Chicago homeowners apparently drowning in debt

November 8, 2011 (CHICAGO)

According to the statistics by real estate website Zillow, Chicago homeowners are in better shape than those in Phoenix, Arizona or Las Vegas, Nevada. And while there may be a few markets that show improvement in the study, many homeowners in Chicago and across the nation are stuck.

About 46-percent of Chicago homeowners have negative equity, according to the Zillow, which means they owe more on their mortgages than that home's current value.

"Your options are reduced. It's more difficult to refinance if you don't have any equity in your home. It's more difficult to sell if you don't have equity in your home, said Geoff Smith, DePaul Institute for Housing Studies.

Chicago is higher than New York and L.A., at 18- and 21-percent, respectively. The national average was 29-percent, according to Zillow, in the third quarter of the year.

"A big portion of potential buyers are off the markets because they are the owners of homes, they can't sell their homes. So I think this underwater market is a big chunk of the markets and is big impediment to recovery in the housing market," Smith said.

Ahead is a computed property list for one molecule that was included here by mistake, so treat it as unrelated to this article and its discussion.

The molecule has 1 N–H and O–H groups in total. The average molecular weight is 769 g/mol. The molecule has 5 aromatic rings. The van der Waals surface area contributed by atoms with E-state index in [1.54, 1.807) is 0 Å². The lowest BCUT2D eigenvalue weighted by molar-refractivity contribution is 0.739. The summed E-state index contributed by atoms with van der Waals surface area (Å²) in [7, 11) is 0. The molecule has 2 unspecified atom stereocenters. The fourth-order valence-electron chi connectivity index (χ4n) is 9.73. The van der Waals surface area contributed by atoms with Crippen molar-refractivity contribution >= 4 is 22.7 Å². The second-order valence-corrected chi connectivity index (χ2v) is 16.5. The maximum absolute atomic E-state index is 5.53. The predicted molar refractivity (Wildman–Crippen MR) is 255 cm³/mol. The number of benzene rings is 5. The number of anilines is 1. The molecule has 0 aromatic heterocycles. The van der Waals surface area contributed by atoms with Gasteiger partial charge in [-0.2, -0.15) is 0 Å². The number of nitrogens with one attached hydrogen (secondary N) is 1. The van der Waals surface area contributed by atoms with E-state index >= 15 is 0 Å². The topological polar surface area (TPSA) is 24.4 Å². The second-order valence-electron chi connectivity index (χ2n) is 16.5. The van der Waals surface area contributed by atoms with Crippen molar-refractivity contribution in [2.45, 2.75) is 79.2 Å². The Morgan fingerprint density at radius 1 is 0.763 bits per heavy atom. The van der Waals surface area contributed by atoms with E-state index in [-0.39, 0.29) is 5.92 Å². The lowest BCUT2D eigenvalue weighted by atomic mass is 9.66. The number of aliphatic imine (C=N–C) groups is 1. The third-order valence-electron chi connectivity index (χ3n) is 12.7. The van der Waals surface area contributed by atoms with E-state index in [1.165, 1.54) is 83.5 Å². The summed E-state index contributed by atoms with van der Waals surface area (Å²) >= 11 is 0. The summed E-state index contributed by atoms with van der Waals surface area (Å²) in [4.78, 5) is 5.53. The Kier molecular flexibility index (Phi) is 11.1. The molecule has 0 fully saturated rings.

Pete Schultz bought his Jefferson Park bungalow 20 years ago. When he went to refinance, he found out he was underwater.

"I was extremely surprised," Schultz said. "When they came out and did the estimate, I thought it can't be right."

Schultz said refinancing would raise his monthly payments. He hopes the housing market improves and banks ease requirements for homeowners like him.

"I wish the bank would loosen up so I can refinance. I only make more money for them. I'm still a customer," Schultz said. "It seems like the government is doing a lot for them and they're not doing anything for anybody else."

The president recently announced plans the loosen guidelines to allow more underwater homeowners to refinance under the government's Home Affordable Refinance Program (HARP). But those modifications likely wouldn't happen until next year. There is concern about the increasing number of underwater mortgages may lead to more foreclosures for homeowners who can't hang on at their current rates.

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